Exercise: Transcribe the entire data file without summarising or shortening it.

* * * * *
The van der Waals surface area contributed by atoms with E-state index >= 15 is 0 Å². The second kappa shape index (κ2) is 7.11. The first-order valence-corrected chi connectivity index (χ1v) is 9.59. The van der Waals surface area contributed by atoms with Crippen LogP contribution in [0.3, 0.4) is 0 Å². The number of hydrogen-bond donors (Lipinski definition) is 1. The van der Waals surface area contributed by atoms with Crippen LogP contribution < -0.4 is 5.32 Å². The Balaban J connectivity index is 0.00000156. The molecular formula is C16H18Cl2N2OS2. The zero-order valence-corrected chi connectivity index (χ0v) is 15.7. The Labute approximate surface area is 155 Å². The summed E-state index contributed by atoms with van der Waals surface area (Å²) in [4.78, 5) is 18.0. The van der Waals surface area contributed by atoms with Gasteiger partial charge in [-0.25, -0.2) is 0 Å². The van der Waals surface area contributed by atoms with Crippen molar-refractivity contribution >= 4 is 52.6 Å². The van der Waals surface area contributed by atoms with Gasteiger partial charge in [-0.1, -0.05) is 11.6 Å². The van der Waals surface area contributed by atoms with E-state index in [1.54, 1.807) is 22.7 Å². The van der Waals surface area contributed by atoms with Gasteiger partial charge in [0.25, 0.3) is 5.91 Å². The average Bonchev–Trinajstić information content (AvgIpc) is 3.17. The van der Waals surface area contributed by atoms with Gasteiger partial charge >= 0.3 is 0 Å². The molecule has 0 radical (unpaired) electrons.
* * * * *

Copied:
The van der Waals surface area contributed by atoms with E-state index >= 15 is 0 Å². The second kappa shape index (κ2) is 7.11. The first-order valence-corrected chi connectivity index (χ1v) is 9.59. The van der Waals surface area contributed by atoms with Crippen LogP contribution in [0.3, 0.4) is 0 Å². The number of hydrogen-bond donors (Lipinski definition) is 1. The van der Waals surface area contributed by atoms with Crippen LogP contribution < -0.4 is 5.32 Å². The Balaban J connectivity index is 0.00000156. The molecular formula is C16H18Cl2N2OS2. The zero-order valence-corrected chi connectivity index (χ0v) is 15.7. The Labute approximate surface area is 155 Å². The summed E-state index contributed by atoms with van der Waals surface area (Å²) in [4.78, 5) is 18.0. The van der Waals surface area contributed by atoms with Gasteiger partial charge in [-0.25, -0.2) is 0 Å². The van der Waals surface area contributed by atoms with Crippen molar-refractivity contribution >= 4 is 52.6 Å². The van der Waals surface area contributed by atoms with Gasteiger partial charge in [-0.1, -0.05) is 11.6 Å². The van der Waals surface area contributed by atoms with E-state index in [1.54, 1.807) is 22.7 Å². The van der Waals surface area contributed by atoms with Gasteiger partial charge in [0.25, 0.3) is 5.91 Å². The average Bonchev–Trinajstić information content (AvgIpc) is 3.17. The van der Waals surface area contributed by atoms with Gasteiger partial charge >= 0.3 is 0 Å². The molecule has 0 radical (unpaired) electrons.